Spaghetti with garden herb and tomato sauce

made using type 00 flour

The weekend before last, it was the Easter bank holiday. We spent most of it cooking at the Mill, and on Good Friday, we made this pasta dish for lunch. It was a bit of a store-cupboard raid, having rather failed to plan ahead with our food shopping… Having located eggs, flour, tinned tomatoes and a potted basil (!) we decided on making spaghetti with a herb and tomato sauce. As the herb garden has also really come into its own this spring, we had all the makings of a deliciously simple lunch, without needing to go to the shops.

I picked a basketful of oregano (two types, including a “hot and spicy” variety), a little rosemary, thyme, and a few leaves of fresh mint. You might think the mint is a slightly unusual addition, but it added a touch of freshness to contrast with the warmth of the other herbs. This formed a really simple tomato sauce, but using the ethos “more is more” when it came to the herbs, it was packed with flavours from the garden. (When making this sauce it is important to adopt the mentality of add as much as you think you need of everything, and then add a little more..!) We had so much fun making it, that I decided to write it up for the blog. I have to confess that not an enormous amount of thought went into this creation – we were just working with what we had to hand, and it turned out that we rather liked it!

You will need a pasta machine with both a sheet and a spaghetti setting to make this recipe, or alternatively you can buy dried spaghetti instead.

The grated carrot adds a little sweetness to counteract the tomato, but a teaspoon or two of sugar will also do the trick. I thought about adding a few capers or some chopped green olives this time around to make the sauce a little more complex, but if you have plenty of lovely fresh herbs, it doesn’t need it. This dish is really all about simplicity.

Serves 4.

Below – a snapshot of the bluebell woods, taken from that weekend. After collecting all the herbs for the sauce, I took Dusty (my sproodle) for a wander before covering the kitchen in flour! 




  • generous glug of decent olive oil
  • 4 cloves garlic, finely chopped
  • 1 x 400g can of whole tomatoes (preferably plum)
  • ¼ of a carrot, finely grated (or 1 tsp sugar)
  • generous handful of basil, roughly chopped
  • generous handful of oregano, roughly chopped
  • 1 sprig of rosemary, leaves stripped and finely chopped
  • 2 sprigs of thyme, leaves stripped and chopped
  • a few leaves of fresh mint, finely chopped
  • salt and black pepper, to season
  • Parmesan, grated, to serve (optional)
  • 400g type 00 flour
  • 4 large eggs
  • a few drops of olive oil (only if necessary)
  • semolina flour, for rolling out the pasta
  • (OR you can substitute dried spaghetti instead)



Heat a very generous glug of reasonably decent olive oil in a pan, over a low-medium heat. Add the garlic and fry it off for a few seconds, before adding the tomatoes and carrot to the mix. Use a wooden spoon to gently break the tomatoes up while you stir. Add your herbs, and reduce the heat to low. Season with salt and pepper, and remember to keep tasting it to check it doesn’t need more of anything. Leave it to simmer for 40-45 minutes, giving it a stir from time to time to make sure it doesn’t stick. As it cooks down, the flavours will intensify and the sauce will thicken. Set to one side until ready to use, and serve hot.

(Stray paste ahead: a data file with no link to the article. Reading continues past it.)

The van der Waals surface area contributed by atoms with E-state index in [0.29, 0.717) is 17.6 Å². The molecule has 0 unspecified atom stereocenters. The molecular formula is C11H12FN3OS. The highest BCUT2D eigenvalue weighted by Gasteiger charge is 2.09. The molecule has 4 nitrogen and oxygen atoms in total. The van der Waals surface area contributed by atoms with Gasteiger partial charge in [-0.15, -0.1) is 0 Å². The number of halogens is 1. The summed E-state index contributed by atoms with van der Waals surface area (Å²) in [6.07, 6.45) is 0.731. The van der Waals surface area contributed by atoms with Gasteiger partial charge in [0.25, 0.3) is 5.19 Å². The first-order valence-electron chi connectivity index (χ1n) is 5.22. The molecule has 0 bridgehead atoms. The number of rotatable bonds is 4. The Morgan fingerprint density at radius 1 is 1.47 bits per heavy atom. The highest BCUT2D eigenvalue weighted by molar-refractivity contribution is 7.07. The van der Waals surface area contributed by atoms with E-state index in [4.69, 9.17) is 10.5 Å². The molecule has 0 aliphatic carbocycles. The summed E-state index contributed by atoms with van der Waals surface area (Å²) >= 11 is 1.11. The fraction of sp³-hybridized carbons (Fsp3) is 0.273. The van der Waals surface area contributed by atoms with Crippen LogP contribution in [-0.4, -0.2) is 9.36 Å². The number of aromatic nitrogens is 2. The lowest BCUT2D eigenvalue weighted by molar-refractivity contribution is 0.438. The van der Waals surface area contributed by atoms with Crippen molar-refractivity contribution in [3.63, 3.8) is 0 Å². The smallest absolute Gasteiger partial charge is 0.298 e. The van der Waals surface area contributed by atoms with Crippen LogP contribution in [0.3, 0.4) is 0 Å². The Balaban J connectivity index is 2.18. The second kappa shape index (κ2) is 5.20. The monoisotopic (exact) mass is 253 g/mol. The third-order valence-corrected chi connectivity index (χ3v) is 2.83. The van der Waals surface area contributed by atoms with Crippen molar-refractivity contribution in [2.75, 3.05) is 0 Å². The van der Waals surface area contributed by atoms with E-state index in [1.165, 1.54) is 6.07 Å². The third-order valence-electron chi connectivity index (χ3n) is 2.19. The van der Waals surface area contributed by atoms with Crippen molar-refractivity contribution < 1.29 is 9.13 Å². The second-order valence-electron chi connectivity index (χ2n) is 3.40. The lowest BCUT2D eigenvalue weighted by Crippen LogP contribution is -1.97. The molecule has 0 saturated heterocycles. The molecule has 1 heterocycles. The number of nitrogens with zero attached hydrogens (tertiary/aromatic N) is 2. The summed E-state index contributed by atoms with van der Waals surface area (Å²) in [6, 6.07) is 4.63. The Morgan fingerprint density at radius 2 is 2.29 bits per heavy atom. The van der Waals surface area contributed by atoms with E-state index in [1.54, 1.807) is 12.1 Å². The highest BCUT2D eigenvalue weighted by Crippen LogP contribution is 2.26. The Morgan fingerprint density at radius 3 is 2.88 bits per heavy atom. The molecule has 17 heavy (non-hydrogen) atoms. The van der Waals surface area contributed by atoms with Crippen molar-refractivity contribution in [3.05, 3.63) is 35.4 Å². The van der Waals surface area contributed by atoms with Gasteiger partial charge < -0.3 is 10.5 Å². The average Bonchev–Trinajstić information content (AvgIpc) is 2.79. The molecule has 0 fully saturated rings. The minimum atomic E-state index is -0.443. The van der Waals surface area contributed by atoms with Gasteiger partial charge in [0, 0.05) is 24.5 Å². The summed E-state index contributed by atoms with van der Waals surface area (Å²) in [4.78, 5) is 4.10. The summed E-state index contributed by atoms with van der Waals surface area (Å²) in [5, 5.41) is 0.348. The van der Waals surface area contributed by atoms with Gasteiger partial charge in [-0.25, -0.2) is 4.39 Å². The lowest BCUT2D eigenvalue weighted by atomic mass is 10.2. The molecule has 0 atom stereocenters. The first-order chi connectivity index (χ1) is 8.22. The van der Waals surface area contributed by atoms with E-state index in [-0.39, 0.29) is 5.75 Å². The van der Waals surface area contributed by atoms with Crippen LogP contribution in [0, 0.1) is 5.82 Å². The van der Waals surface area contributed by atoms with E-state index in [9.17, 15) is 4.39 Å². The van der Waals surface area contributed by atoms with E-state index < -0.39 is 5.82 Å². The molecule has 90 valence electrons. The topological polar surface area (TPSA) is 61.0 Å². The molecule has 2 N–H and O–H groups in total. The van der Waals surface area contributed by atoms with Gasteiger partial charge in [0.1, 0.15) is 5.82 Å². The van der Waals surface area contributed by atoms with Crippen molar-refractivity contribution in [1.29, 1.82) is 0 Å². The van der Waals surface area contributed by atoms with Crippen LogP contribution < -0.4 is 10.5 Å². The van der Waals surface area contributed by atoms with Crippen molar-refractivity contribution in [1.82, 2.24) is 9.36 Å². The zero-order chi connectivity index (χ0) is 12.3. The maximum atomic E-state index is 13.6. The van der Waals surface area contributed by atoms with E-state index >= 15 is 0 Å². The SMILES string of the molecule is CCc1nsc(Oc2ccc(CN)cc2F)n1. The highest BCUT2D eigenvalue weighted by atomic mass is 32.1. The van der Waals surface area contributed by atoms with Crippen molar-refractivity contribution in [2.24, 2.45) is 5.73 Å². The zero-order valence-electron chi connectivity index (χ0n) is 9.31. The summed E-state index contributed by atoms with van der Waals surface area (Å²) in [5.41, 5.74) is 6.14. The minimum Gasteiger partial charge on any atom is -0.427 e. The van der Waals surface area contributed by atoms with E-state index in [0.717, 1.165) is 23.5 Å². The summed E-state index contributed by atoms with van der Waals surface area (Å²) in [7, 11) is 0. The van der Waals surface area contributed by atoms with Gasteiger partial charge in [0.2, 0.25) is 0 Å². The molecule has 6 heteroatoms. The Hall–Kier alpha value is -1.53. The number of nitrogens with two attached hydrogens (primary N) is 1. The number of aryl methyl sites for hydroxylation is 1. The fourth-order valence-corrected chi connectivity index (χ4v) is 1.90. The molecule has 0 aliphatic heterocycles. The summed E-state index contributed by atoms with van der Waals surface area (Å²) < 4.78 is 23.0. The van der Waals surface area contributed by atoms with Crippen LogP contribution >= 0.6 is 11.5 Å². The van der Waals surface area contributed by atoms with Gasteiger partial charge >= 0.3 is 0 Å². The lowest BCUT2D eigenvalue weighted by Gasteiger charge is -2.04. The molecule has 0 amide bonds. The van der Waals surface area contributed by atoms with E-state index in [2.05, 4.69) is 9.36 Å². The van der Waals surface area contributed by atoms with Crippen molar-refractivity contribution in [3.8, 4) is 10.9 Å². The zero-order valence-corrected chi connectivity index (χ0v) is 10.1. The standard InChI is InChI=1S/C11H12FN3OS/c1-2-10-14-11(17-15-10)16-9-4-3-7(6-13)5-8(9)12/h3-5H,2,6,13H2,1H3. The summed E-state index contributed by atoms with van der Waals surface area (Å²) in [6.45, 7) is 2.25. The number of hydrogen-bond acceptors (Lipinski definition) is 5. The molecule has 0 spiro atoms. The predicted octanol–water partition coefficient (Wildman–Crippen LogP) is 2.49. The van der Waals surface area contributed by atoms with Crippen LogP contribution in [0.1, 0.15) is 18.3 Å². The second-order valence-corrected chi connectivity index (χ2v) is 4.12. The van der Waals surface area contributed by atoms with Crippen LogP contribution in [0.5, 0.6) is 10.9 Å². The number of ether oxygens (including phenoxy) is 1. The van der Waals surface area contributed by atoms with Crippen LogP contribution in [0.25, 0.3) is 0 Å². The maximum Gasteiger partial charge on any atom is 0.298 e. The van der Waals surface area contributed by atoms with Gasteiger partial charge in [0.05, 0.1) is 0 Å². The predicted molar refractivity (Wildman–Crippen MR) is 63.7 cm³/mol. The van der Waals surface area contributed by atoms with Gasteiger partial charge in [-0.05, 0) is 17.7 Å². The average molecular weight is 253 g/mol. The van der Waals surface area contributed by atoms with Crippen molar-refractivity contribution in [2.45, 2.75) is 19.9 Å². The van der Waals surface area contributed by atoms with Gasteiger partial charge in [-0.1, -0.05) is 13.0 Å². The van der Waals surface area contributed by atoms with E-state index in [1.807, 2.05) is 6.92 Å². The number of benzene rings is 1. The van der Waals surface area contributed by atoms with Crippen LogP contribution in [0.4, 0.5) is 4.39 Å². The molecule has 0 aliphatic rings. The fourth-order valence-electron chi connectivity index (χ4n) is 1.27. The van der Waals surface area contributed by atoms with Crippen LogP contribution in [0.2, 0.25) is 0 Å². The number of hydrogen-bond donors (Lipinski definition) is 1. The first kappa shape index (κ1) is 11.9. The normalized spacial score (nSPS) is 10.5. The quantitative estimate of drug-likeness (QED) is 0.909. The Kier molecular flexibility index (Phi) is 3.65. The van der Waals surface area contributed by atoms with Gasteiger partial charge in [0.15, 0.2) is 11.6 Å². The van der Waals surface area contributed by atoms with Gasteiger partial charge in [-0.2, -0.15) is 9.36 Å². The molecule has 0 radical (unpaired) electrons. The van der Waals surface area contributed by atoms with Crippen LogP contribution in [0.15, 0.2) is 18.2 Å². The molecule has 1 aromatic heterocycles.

(If you are going to use dried pasta, just skip this step and go straight to cooking your spaghetti according to its instructions.)

Sift your flour into a large mixing bowl and create a well in the middle. Beat your eggs in a bowl. Pour just over half of the egg into the well and combine with the flour using your hands. You can do this in a food processor if you want to preserve your strength for kneading! Add the rest of the egg slowly, and stop if the dough is becoming too wet – you may not need to use it all. You want a relatively dry, breadcrumb-like texture.

Use your hands to mould the crumbs into a ball, then place it on a work surface and knead it to work the glutens. It will form a very short dough, but be patient and keep kneading it until all the flour and egg have bound together to form a smooth ball. This can take up to 10 minutes. If the dough is too dry, you can add a few drops of olive oil to help bring it together. Cover your ball in cling film and leave it to rest in a cool place for 45 minutes to 1 hour.

Lightly dust your work surface with semolina flour, slice the dough into four parts, and roll these out until they are thin enough to pass through the pasta maker. First, roll your dough through the “sheet” setting to thin it out to a uniform thickness. It may need to go through more than once until it reaches the desired thickness. Then fold it into halves or thirds, and pass it through again, to achieve a silky-smooth texture. You may need to dust your machine with semolina to prevent the dough from tearing and sticking. Set your machine to the “spaghetti” setting, and pass the dough through. Arrange your spaghetti into nests on your work surface while you complete the batches.

Once your sauce is ready, it is time to cook the spaghetti. Bring a large pan of water to the boil with a pinch of salt, and drop in your pasta. It will take approximately 3 minutes to cook, depending on how al dente you like it.

Stir through the sauce before dishing up, and garnish with a little fresh basil. Serve with a drizzle of olive oil and plenty of seasoning. I like to top with some grated Parmesan as well – although the dish works well without it, I rarely miss an excuse to add some cheese…

Some close ups from the herb garden…